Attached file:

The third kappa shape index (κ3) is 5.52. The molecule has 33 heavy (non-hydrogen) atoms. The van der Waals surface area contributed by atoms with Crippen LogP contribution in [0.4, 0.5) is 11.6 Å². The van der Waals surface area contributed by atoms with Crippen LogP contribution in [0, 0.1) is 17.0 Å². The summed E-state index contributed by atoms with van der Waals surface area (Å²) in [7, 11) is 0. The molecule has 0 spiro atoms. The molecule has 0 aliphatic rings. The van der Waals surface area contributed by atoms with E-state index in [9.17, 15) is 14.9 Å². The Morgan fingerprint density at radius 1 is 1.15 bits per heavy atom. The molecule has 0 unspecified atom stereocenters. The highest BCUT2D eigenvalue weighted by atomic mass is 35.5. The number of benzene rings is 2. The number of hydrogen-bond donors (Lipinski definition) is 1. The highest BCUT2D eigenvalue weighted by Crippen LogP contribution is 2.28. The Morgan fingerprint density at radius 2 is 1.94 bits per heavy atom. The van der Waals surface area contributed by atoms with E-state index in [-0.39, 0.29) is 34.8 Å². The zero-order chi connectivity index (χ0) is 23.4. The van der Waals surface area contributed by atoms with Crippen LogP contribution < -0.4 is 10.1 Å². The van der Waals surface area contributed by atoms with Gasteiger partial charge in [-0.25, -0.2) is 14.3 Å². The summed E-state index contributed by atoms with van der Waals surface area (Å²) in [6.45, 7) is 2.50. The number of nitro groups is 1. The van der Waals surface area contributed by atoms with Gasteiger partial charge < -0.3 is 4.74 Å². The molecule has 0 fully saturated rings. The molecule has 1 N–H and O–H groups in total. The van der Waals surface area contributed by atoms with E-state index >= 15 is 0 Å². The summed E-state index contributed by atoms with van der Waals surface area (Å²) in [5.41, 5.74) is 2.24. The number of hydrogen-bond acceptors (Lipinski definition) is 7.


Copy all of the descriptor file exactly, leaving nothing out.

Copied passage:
The third kappa shape index (κ3) is 5.52. The molecule has 33 heavy (non-hydrogen) atoms. The van der Waals surface area contributed by atoms with Crippen LogP contribution in [0.4, 0.5) is 11.6 Å². The van der Waals surface area contributed by atoms with Crippen LogP contribution in [0, 0.1) is 17.0 Å². The summed E-state index contributed by atoms with van der Waals surface area (Å²) in [7, 11) is 0. The molecule has 0 spiro atoms. The molecule has 0 aliphatic rings. The van der Waals surface area contributed by atoms with E-state index in [9.17, 15) is 14.9 Å². The Morgan fingerprint density at radius 1 is 1.15 bits per heavy atom. The molecule has 0 unspecified atom stereocenters. The highest BCUT2D eigenvalue weighted by atomic mass is 35.5. The number of benzene rings is 2. The number of hydrogen-bond donors (Lipinski definition) is 1. The highest BCUT2D eigenvalue weighted by Crippen LogP contribution is 2.28. The Morgan fingerprint density at radius 2 is 1.94 bits per heavy atom. The van der Waals surface area contributed by atoms with E-state index in [-0.39, 0.29) is 34.8 Å². The zero-order chi connectivity index (χ0) is 23.4. The van der Waals surface area contributed by atoms with Crippen LogP contribution < -0.4 is 10.1 Å². The van der Waals surface area contributed by atoms with Gasteiger partial charge in [-0.25, -0.2) is 14.3 Å². The summed E-state index contributed by atoms with van der Waals surface area (Å²) in [6.45, 7) is 2.50. The number of nitro groups is 1. The van der Waals surface area contributed by atoms with Gasteiger partial charge < -0.3 is 4.74 Å². The molecule has 0 fully saturated rings. The molecule has 1 N–H and O–H groups in total. The van der Waals surface area contributed by atoms with E-state index >= 15 is 0 Å². The summed E-state index contributed by atoms with van der Waals surface area (Å²) in [5.41, 5.74) is 2.24. The number of hydrogen-bond acceptors (Lipinski definition) is 7.